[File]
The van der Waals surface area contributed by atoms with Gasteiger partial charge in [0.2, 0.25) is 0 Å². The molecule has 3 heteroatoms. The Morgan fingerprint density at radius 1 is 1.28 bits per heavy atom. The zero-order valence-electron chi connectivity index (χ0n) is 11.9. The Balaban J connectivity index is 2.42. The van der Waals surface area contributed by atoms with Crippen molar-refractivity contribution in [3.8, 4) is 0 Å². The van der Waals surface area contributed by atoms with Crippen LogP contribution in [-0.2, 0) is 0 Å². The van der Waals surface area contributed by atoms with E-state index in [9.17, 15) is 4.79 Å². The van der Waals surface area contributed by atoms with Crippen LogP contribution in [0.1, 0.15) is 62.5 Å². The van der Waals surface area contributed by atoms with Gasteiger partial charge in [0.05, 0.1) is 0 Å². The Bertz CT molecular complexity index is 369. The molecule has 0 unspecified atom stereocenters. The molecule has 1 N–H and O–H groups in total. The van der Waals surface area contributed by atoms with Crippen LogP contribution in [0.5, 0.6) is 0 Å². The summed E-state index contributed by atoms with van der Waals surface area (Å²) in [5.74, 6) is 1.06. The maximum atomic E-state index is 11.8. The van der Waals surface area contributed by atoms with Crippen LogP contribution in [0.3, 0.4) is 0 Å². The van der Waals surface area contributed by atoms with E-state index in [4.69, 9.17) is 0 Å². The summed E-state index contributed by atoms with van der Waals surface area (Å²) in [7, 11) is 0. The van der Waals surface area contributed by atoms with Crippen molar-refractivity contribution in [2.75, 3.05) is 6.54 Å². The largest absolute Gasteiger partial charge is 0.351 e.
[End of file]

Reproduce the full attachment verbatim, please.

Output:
The van der Waals surface area contributed by atoms with Gasteiger partial charge in [0.2, 0.25) is 0 Å². The molecule has 3 heteroatoms. The Morgan fingerprint density at radius 1 is 1.28 bits per heavy atom. The zero-order valence-electron chi connectivity index (χ0n) is 11.9. The Balaban J connectivity index is 2.42. The van der Waals surface area contributed by atoms with Crippen molar-refractivity contribution in [3.8, 4) is 0 Å². The van der Waals surface area contributed by atoms with Crippen LogP contribution in [-0.2, 0) is 0 Å². The van der Waals surface area contributed by atoms with E-state index in [9.17, 15) is 4.79 Å². The van der Waals surface area contributed by atoms with Crippen LogP contribution in [0.1, 0.15) is 62.5 Å². The van der Waals surface area contributed by atoms with Gasteiger partial charge in [0.05, 0.1) is 0 Å². The Bertz CT molecular complexity index is 369. The molecule has 0 unspecified atom stereocenters. The molecule has 1 N–H and O–H groups in total. The van der Waals surface area contributed by atoms with Crippen LogP contribution in [0.5, 0.6) is 0 Å². The summed E-state index contributed by atoms with van der Waals surface area (Å²) in [5.74, 6) is 1.06. The maximum atomic E-state index is 11.8. The van der Waals surface area contributed by atoms with Crippen LogP contribution in [0.3, 0.4) is 0 Å². The van der Waals surface area contributed by atoms with E-state index in [4.69, 9.17) is 0 Å². The summed E-state index contributed by atoms with van der Waals surface area (Å²) in [7, 11) is 0. The van der Waals surface area contributed by atoms with Crippen molar-refractivity contribution in [2.75, 3.05) is 6.54 Å². The largest absolute Gasteiger partial charge is 0.351 e.